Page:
A Taiwanese study revealed that attributes associated with polycystic ovary syndrome (PCOS) may increase the risks of those patients developing psoriasis as well.
Patients with polycystic ovary syndrome (PCOS) were found to have a higher risk of developing psoriasis, according to a study published in the Journal of Clinical Medicine, which noted that both conditions are associated with insulin resistance and metabolic syndrome.
Psoriasis is a chronic skin inflammatory disease that features scaly and erythematous plaques; it is thought to result from the combined interaction between genes, the immune system, and endocrine system. It is associated with insulin resistance, metabolic syndrome, and cardiovascular disease.
PCOS is a chronic anovulation disorder characterized by oligomenorrhea, hyperandrogenism, or polycystic ovarian morphology. Patients with PCOS may have elevated androgen levels and insulin resistance. As with individuals with psoriasis, patients with PCOS are also predisposed to develop metabolic syndrome and may also have an increased risk of obesity, hyperinsulinemia, dyslipidemia, and dysglycemia in their 40s.
The national, retrospective, population-based cohort study was drawn from a health insurance database in Taiwan, comprising a group of 4707 patients with PCOS and a control group of 18,828 healthy subjects.
Study results revealed that incidence rates of psoriasis in the PCOS and control groups were 0.70 and 0.34 per 1000 person-years, respectively, (P .
The risk of psoriasis in the group of patients with PCOS was higher than in the control group (hazard ratio [HR], 2.07; 95% CI, 1.25-3.43). The risk of developing psoriasis for patients with PCOS was linked with patients under 20 years of age (HR, 4.02; 95% CI, 1.16—13.9; P<.05) than those between 20 and 50 years old (HR, 1.88; 95% CI, 1.07—3.29, P <.05).
Additionally, patients over the age of 50 were more likely to develop psoriasis (HR, 14.13; 95% CI,1.8-110.7, P < .05) than patients who were younger than 20 years old.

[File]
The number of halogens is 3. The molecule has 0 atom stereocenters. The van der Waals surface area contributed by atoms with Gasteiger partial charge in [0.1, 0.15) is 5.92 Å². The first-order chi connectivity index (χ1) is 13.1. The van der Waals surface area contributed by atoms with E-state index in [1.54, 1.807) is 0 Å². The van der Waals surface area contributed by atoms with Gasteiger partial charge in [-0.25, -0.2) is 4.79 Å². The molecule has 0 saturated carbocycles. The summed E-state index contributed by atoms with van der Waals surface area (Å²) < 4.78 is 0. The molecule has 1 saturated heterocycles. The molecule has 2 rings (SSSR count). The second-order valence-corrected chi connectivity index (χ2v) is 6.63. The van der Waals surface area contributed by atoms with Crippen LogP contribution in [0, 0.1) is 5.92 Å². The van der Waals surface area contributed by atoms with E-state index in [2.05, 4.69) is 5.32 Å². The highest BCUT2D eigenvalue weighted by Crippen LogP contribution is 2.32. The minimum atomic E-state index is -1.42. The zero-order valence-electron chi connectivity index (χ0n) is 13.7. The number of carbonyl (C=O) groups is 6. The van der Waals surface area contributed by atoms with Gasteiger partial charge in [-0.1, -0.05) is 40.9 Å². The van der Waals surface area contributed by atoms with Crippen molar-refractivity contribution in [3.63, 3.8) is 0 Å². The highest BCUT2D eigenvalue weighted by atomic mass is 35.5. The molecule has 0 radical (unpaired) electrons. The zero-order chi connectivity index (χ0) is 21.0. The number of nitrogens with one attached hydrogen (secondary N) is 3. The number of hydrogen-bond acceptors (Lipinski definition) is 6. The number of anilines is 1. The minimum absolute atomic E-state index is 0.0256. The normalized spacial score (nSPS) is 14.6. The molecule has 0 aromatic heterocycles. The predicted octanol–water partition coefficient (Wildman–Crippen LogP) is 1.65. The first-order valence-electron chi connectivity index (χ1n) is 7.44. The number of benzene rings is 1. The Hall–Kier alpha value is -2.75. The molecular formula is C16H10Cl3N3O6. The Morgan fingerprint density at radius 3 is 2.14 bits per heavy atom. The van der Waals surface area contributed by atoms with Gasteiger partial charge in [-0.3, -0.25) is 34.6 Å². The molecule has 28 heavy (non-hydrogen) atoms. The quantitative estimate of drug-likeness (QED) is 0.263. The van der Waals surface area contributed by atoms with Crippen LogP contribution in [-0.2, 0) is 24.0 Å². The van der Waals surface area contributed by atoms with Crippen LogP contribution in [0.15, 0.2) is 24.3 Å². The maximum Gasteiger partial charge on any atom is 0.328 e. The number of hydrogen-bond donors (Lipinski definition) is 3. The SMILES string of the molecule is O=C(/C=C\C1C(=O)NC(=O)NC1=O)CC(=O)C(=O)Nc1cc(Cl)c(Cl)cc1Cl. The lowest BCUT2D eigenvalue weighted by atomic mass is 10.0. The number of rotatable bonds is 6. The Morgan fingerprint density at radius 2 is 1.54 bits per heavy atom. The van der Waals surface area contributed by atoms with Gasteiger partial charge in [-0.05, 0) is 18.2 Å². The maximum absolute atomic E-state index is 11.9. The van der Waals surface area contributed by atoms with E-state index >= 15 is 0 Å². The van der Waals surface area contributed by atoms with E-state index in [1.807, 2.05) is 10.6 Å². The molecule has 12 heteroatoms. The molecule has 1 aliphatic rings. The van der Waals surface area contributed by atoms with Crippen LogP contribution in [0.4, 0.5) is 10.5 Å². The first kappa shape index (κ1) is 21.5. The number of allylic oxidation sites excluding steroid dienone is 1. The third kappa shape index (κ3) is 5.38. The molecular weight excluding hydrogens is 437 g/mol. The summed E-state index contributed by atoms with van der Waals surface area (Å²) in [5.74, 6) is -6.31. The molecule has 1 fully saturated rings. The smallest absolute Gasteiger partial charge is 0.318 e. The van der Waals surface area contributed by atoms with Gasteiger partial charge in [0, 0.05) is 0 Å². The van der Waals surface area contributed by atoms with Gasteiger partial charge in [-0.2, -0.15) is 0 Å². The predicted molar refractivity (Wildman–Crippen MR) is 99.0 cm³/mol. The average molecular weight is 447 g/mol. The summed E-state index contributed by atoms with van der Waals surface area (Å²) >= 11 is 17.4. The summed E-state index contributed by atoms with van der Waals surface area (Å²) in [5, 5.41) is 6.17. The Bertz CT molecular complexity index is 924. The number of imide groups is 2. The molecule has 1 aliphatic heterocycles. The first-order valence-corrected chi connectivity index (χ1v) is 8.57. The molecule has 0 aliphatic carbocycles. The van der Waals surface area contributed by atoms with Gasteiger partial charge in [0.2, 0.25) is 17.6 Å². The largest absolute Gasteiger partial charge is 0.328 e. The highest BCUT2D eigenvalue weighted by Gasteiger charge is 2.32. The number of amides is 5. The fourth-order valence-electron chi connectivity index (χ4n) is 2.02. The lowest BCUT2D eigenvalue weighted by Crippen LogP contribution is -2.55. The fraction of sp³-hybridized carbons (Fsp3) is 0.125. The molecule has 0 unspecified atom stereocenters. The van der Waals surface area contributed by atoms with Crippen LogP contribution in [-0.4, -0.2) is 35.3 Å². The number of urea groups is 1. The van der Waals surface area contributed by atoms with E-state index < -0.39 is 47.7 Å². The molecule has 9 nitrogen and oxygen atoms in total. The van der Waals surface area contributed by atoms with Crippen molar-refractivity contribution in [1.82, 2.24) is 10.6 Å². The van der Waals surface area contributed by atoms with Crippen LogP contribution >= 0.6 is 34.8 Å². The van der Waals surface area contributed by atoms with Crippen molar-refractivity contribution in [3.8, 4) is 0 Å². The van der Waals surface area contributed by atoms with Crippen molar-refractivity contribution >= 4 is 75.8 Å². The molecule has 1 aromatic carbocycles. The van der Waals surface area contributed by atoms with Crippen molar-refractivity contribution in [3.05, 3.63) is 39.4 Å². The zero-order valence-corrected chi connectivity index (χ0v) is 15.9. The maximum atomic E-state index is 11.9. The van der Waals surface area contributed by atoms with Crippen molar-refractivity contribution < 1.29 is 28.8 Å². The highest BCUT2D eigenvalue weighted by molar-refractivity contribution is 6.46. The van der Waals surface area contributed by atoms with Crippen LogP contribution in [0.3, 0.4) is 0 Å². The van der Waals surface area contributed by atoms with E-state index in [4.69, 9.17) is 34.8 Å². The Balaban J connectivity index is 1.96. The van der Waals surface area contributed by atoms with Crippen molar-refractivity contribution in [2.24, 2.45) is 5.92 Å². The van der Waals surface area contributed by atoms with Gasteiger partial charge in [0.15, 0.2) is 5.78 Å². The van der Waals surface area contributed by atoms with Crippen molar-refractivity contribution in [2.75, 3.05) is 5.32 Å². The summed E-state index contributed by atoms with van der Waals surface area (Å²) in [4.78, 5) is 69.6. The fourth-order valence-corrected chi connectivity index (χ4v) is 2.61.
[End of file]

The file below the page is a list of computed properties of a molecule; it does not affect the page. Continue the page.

“Psoriasis might occur at any age, notably peaking at approximately 20—30 and over 50 years of age because of hormonal changes at puberty and menopause, which are the reported trigger factors,” noted investigators.
Comorbidities associated with insulin resistance or metabolic syndrome (coronary artery disease, diabetes, hyperlipidemia, and stroke) were not significant factors in the risk of psoriasis in patients with PCOS. Nor were the comorbidities of asthma, chronic obstructive pulmonary disease, chronic liver disease, hypertension, depression, or sleep apnea. Data on potential confounding factors for insulin resistance and metabolic syndrome such as smoking, alcohol consumption, socioeconomic status, and body mass index were unavailable.
Although both PCOS and psoriasis are associated with insulin resistance, investigators concluded that whether control of insulin resistance in patients with PCOS would decrease the incidence or severity of psoriasis needs to be further investigated.
“Further studies should be conducted to investigate the mechanism underlying the association, and to benefit the long-term management of patients with PCOS,” said investigators.
Lee TH, Wu CH, Chen ML, et al. Risk of psoriasis in patients with polycystic ovary syndrome: A national population-based cohort study. J. Clin. Med. Published online June 19, 2020. doi: 10.3390/jcm9061947.